wordpress blog stats
Connect with us

Hi, what are you looking for?

TikTok’s localised content moderation bans pro-LGBT and various political content: reports

Screenshots from TikTok App

TikTok bans any content that could be seen as positive to gay people or to gay rights, even those with same-sex couples holding hands, and even in countries where homosexuality has never been illegal, reports The Guardian. TikTok also censors content that mention Tiananmen Square, Tibetan independence, the banned religious group Falun Gong, among others. Earlier this month, it was reported that TikTok was most likely censoring content around the Hong Kong protests, searches for Hong Kong revealed “barely a hint of unrest in sight”.

What all TikTok bans: TikTok’s guidelines divided the content into two: ‘violations’, which is deleted from the platform entirely; and ‘visible to self’, which leaves content up but limits its distribution. The bulk of TikTok’s guidelines covering China are in a section governing “hate speech and religion”. It also bans a list of 10 “foreign leaders or sensitive figures” including Kim Jong-il, Kim Il-sung, Mahatma Gandhi, Barack Obama, Narendra Modi, Joko Widodo among others.

TikTok has adopted a localised moderation approach: TikTok told the Guardian that it had adopted a local content moderation, and is working to “empower local teams that have a nuanced understanding of each market”. These general guidelines were replaced in May 2019 with “localised approaches, including local moderators, local content and moderation policies, local refinement of global policies”. It has implemented this localised approach across everything from product, to team, to policy development.

What are the specifics of the local guidelines? TikTok runs two other sets of guidelines along with the general moderation guidelines. The ‘strict’ guidelines are used in conservative countries, where ‘partially naked buttocks’ would be banned.

For instance, TikTok has specific guidelines for Turkey that ban content relating to Kurdish separatism. Turkey’s founding father Mustafa Kemal Atatürk, and current president Recep Tayyip Erdogan cannot be criticised, defamed, or spoofed on TikTok.

Advertisement. Scroll to continue reading.

TikTok also bans content that’s legal, for instance in Turkey: But TikTok also bans content which is legal and accepted in Turkey, such as those relating to alcohol consumption, and depictions of non-Islamic gods, and homosexuality.

Censoring content around homosexuality: Intimate activities (holding hands, touching, kissing) between homosexual lovers” was censored, so was “reports of homosexual groups, including news, characters, music, TV show, pictures”. Even content about “protecting rights of homosexuals (parade, slogan, etc.)” and “promotion of homosexuality” were banned. TikTok went “substantially further” than required by law in following all those guidelines, said The Guardian.

How TikTok regulates child porn: TikTok’s policy on “underage pornography” has four categories of underage users: an infant; under a year old; 1-8 years old; an adolescent; and if it’s unclear if a user is under 18, the guidelines ask the moderator to treat the user as an adult. TikTok says it has since reversed the policy, and now requires moderators to treat people as under 18 if there was any doubt.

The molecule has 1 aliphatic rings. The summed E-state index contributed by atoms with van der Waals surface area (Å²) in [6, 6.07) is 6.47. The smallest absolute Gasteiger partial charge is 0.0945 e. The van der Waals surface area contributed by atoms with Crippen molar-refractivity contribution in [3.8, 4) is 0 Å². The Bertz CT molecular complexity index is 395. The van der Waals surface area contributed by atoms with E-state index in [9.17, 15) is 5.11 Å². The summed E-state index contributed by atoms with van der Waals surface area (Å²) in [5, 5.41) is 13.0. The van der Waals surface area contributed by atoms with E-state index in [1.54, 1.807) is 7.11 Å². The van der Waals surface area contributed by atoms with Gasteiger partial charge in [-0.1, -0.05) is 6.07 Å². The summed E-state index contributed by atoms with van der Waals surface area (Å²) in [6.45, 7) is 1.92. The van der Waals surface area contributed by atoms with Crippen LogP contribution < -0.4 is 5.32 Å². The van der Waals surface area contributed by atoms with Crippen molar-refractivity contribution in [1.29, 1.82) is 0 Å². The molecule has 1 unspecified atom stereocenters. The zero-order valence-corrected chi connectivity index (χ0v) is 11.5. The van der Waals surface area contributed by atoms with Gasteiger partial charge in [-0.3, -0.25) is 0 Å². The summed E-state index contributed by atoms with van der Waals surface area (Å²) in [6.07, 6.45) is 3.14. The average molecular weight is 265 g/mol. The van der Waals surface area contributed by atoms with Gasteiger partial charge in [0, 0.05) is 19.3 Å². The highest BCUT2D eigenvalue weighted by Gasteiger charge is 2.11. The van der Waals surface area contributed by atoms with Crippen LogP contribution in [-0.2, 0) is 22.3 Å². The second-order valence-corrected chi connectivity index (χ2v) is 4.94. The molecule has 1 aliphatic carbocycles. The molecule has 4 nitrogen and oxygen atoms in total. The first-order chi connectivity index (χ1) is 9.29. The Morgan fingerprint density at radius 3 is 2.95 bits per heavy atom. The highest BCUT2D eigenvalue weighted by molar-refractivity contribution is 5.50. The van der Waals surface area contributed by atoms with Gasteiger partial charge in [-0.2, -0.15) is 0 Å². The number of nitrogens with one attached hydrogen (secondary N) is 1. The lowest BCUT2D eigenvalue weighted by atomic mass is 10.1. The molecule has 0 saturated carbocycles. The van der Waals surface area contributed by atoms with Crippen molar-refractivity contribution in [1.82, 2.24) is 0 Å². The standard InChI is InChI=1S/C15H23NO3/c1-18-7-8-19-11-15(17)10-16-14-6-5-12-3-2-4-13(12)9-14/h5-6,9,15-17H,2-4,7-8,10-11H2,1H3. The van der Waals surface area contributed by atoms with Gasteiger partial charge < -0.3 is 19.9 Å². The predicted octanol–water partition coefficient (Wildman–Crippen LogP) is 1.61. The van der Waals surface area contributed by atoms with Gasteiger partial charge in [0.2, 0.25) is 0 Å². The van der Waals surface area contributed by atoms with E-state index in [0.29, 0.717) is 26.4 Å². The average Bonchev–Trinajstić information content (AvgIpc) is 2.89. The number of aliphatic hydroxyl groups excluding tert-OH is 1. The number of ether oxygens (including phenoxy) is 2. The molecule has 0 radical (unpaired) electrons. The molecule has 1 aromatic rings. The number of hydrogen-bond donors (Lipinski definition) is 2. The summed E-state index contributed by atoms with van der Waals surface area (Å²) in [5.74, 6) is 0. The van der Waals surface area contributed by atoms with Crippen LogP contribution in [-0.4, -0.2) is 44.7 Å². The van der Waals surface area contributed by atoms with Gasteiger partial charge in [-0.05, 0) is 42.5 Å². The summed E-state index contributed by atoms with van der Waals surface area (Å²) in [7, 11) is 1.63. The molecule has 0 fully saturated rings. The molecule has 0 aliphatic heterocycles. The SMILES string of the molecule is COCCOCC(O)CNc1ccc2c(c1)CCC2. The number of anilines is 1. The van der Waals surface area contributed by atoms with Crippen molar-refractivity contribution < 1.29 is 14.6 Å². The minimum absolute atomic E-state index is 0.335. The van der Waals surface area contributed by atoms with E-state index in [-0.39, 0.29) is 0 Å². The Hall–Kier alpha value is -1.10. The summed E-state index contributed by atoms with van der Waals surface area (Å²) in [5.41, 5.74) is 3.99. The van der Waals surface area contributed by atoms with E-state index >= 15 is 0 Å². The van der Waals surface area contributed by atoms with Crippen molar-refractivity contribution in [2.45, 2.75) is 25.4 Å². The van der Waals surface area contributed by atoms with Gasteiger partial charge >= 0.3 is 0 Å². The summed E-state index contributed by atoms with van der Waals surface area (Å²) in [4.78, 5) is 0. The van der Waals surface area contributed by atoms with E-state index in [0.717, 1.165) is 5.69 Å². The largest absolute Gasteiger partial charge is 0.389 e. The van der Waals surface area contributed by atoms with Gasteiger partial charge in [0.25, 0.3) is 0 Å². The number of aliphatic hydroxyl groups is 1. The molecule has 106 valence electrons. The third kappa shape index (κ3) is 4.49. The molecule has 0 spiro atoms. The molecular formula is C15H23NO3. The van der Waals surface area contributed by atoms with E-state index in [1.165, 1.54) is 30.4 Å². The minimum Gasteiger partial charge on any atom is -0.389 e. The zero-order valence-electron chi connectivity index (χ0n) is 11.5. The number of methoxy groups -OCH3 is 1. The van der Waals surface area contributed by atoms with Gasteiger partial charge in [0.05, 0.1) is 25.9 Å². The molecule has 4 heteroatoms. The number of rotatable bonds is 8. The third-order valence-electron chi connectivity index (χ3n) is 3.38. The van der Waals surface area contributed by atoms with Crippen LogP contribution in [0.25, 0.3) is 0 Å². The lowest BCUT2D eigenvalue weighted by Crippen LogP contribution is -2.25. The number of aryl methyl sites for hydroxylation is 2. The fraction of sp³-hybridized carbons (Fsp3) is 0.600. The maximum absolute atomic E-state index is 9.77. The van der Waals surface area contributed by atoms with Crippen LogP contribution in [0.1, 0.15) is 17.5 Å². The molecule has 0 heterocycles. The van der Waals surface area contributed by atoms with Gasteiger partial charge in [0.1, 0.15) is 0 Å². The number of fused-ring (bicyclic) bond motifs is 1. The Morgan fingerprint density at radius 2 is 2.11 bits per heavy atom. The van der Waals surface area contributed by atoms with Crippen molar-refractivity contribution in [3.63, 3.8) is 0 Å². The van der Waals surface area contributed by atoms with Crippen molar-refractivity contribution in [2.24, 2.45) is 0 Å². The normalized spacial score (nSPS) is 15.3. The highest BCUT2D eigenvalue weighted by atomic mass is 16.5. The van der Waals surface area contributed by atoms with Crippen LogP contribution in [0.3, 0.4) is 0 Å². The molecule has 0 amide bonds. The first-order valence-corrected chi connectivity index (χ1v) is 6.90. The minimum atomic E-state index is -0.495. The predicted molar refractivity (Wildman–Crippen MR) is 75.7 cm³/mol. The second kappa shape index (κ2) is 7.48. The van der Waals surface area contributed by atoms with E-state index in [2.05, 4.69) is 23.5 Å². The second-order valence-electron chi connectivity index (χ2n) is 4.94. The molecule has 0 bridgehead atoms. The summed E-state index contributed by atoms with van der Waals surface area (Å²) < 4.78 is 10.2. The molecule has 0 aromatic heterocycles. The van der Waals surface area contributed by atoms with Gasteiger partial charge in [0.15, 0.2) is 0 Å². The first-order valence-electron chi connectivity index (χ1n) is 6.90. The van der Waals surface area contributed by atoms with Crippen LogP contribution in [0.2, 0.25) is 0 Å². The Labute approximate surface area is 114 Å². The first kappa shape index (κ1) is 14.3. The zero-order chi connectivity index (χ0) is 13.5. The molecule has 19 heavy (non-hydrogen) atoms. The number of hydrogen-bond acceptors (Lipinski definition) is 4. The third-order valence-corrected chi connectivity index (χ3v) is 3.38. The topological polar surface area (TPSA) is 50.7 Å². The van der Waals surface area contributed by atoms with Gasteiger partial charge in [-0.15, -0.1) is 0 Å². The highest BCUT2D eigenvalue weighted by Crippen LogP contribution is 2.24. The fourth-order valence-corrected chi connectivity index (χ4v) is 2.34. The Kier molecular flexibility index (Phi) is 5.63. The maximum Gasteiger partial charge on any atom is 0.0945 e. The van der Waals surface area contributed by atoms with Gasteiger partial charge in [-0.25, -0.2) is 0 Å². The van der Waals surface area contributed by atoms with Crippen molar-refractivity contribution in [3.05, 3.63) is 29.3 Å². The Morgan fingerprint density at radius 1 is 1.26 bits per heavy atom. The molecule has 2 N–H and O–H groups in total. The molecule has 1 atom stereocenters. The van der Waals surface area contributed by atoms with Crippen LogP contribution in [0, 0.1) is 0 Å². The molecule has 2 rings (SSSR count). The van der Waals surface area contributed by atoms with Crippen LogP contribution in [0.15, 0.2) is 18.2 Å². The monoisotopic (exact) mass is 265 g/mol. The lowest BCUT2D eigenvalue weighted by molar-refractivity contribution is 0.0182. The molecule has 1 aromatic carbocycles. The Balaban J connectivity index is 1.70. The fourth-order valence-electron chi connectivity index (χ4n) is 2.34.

Is this localised approach applicable in India? It’s unclear if TikTok adopts a localised content moderation approach for India, although the localised moderation approach was adopted in May 2019. What we know is that (as of July) Bytedance had 1,000 moderators, including contractors and vendors, moderating content across approximately 15 languages. Bytedance plans to expand this to 3,000 people by 2020.

India, Turkey, Pakistan among top 10 markets: TikTok’s top user base is India, where it had 200 million registered and 120 million active users as of June 2019. As of July 2019, its second largest market is USA, then Indonesia. This is followed by Pakistan, Vietnam, Turkey, Thailand, Japan, Russia, and Egypt.

Advertisement. Scroll to continue reading.
Written By

I cover health, policy issues such as intermediary liability, data governance, internet shutdowns, and more. Hit me up for tips.

MediaNama’s mission is to help build a digital ecosystem which is open, fair, global and competitive.

Views

News

While the market reality of popular crypto-assets like Bitcoin may undergo little change, the same can't be said for stablecoins.

News

Bringing transactions related to crypto-assets within the tax net could make matters less fuzzy.

News

Loopholes in FEMA and the decentralised nature of crypto-assets point to a need for effective regulations.

News

The need of the hour is for lawmakers to understand the systems that are amplifying harmful content.

News

For drone delivery to become a reality, a permissive regulatory regime is a prerequisite.

You May Also Like

News

Google has released a Google Travel Trends Report which states that branded budget hotel search queries grew 179% year over year (YOY) in India, in...

Advert

135 job openings in over 60 companies are listed at our free Digital and Mobile Job Board: If you’re looking for a job, or...

News

Rajesh Kumar* doesn’t have many enemies in life. But, Uber, for which he drives a cab everyday, is starting to look like one, he...

News

By Aroon Deep and Aditya Chunduru You’re reading it here first: Twitter has complied with government requests to censor 52 tweets that mostly criticised...

MediaNama is the premier source of information and analysis on Technology Policy in India. More about MediaNama, and contact information, here.

© 2008-2021 Mixed Bag Media Pvt. Ltd. Developed By PixelVJ

Subscribe to our daily newsletter
Name:*
Your email address:*
*
Please enter all required fields Click to hide
Correct invalid entries Click to hide

© 2008-2021 Mixed Bag Media Pvt. Ltd. Developed By PixelVJ